Ang Lee makes films around familiar archetypes and universal themes – love, aging, isolation, war, family – and the pairs them with impressive, poetic visuals to make them seem almost mythic in nature. While 2003’s “Hulk” is not very good, it uses comic book paneling and split screens in ways that Brian De Palma and “Spider-Man: Into The Spider-Verse” could only dream of, all while centering its story of the green behemoth on the toxic legacy of a horrible father. Sometimes Lee’s approach works wonders, laying out these modern myths that will resonate for generations. But other movies feel as if they can’t support the visual opulence hanging over the simplicity of story. “Gemini Man” falls somewhere in between with a clever sci-fi hook that taps into larger themes of aging and identity while providing some gorgeous vistas and set pieces. Unfortunately, the visual effects aren’t always up to the level of Lee’s vision, some action sequences seem dated and the script is flawed in multiple ways. Though it’s previously been an easy decision to say whether or not Lee’s films have worked, “Gemini Man” is a little more uncertain.
Henry Brogan (Will Smith) is the best sniper/assassin working for the Defense Intelligence Agency, but he’s 51 and recognizes that this is no longer his world. He’s starting to slip, and the targets are starting to haunt him a bit more, so he tells his handler (Ralph Brown) that he’s retiring. No sooner does he walk away from his covert life than he begins to be pursued by government agents sent by his former boss (Linda Emond) and his former commanding officer/for-profit wet works executive, Clay Verris (Clive Owen). Brogan must stay a step ahead of these operatives while also protecting the stranger (Mary Elizabeth Winstead) he inadvertently put in harm’s way. But there’s a new agent pursuing them who seems to be almost as good as Brogan and can match him at every turn.
The mystery agent turns out to be Brogan’s clone, played by an all-CGI, younger version of Smith (with other stand-ins providing practical assistance in various scenes). The entire movie has been sold on this gimmick of old Will Smith versus young Will Smith, which means that the vast majority of the audience is ahead of the characters for the first half of the film. It’s a baffling choice by the studio. Obviously, there’s always going to be a disconnect between the filmmakers and the marketing department, but this was clearly the pitch from the start, so Lee and writers David Benioff, Billy Ray and Darren Lemke knew it would be what hooked viewers and pushed the story along. As a result, the audience is just waiting for the protagonists to catch up so the movie can actually get going and (hopefully) start surprising them.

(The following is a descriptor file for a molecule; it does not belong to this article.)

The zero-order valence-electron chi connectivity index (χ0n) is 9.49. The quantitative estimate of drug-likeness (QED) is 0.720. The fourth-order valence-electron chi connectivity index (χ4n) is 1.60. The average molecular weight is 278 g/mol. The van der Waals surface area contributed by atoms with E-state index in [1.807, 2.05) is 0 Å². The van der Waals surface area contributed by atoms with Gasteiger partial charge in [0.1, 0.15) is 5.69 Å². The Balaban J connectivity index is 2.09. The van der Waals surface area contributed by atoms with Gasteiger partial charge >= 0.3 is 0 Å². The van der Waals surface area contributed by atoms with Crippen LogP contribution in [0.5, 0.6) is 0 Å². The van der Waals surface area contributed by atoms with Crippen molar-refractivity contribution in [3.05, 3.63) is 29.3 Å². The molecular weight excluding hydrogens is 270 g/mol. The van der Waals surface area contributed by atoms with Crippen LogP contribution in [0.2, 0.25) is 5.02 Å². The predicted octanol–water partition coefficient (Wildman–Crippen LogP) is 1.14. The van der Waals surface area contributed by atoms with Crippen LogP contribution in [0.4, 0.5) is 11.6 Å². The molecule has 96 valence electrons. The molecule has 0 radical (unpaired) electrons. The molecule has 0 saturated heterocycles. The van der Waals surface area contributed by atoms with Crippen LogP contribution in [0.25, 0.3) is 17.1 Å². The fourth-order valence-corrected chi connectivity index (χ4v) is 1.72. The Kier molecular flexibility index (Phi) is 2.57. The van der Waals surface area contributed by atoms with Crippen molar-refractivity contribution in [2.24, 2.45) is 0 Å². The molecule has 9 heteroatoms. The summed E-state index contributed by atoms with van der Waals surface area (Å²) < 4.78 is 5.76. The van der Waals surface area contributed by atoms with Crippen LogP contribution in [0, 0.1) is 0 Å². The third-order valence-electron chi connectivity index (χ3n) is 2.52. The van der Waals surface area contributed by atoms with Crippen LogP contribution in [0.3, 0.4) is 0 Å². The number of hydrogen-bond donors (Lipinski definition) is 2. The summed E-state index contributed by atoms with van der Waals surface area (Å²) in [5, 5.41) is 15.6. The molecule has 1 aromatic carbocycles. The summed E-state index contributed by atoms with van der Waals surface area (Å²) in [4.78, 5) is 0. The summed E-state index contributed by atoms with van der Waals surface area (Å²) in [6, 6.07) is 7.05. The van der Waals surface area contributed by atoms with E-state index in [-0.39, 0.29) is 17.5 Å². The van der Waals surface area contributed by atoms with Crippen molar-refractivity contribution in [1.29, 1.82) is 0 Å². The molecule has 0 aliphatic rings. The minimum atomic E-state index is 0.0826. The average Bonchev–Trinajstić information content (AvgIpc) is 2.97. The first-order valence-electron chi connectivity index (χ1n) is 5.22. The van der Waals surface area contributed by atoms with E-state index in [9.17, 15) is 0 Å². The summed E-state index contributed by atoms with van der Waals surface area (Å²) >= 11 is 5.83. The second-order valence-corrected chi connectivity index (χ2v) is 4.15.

Unfortunately, it never quite works as well as it should. Smith is game as Brogan and the cloned “Junior,” and Winstead is solid as ever in a mostly thankless role that gives her a few badass scenes to show off. There are also cool tactical elements on display, and the location shooting in Hungary and Columbia provides some pretty stellar shots and backgrounds. But a lot of the action is where the movie tends to fall flat. The old-man-versus-young-clone gimmick was already done in “Logan;” there’s a motorcycle chase dependent wholly on CGI that can’t justify its existence after “Mission: Impossible – Fallout;” and when the two Smiths start fighting, there’s a rubbery quality to the biology and physics that looks like second-rate cutscenes from a video game. Additionally, the dialogue harps on phrases over and over again that maybe in different hands would be more subtle and add to the overall theme.
It should be noted that Ang Lee shot this film in 3D, 4K and at 120fps, utilizing crystal clear audio and visual elements that have literally never been done together before. In fact, it’s probable that this revolutionary approach, which Lee wanted to employ to attract audiences to theaters, is one of the things that most attracted him to the project, especially considering his love for furthering visual technology in movies like “Crouching Tiger, Hidden Dragon” and “Life of Pi.” But the fact remains that there are only 14 theaters in the entire United States that will be able to show the film as it was intended. This reviewer’s theater was not one of them, so it’s possible that the depth and crispness of the imagery would have overcome some of these flaws or may have been the reason why Smith’s young clone sometimes looked real and sometimes looked like a guy in a “Fresh Prince” Halloween mask. It’s an element of the film that I can’t comment on, but considering that a vast majority of audiences will experience it this way, it still seems like a fair assessment.
“Gemini Man” is ambitious but flawed. However, it’s not the type of misfire that comes from overreaching or dreaming too big – it’s the simple elements that really trip it up, from the poor dialogue and lazy characterizations to the underwhelming CGI action. When it’s just Smith and Winstead facing off against a cadre of villains or exploring the catacombs of Budapest, it feels alive and entertaining. In the end, it’s fitting that a movie called “Gemini Man” would have these equal sets of pros and cons, meant to always be split in two and never quite reconciling correctly.
Starring: Will Smith, Mary Elizabeth Winstead, Benedict Wong, Clive Owen, Douglas Hodge, Theodora Miranne, Ralph Brown, Linda Emond
Director: Ang Lee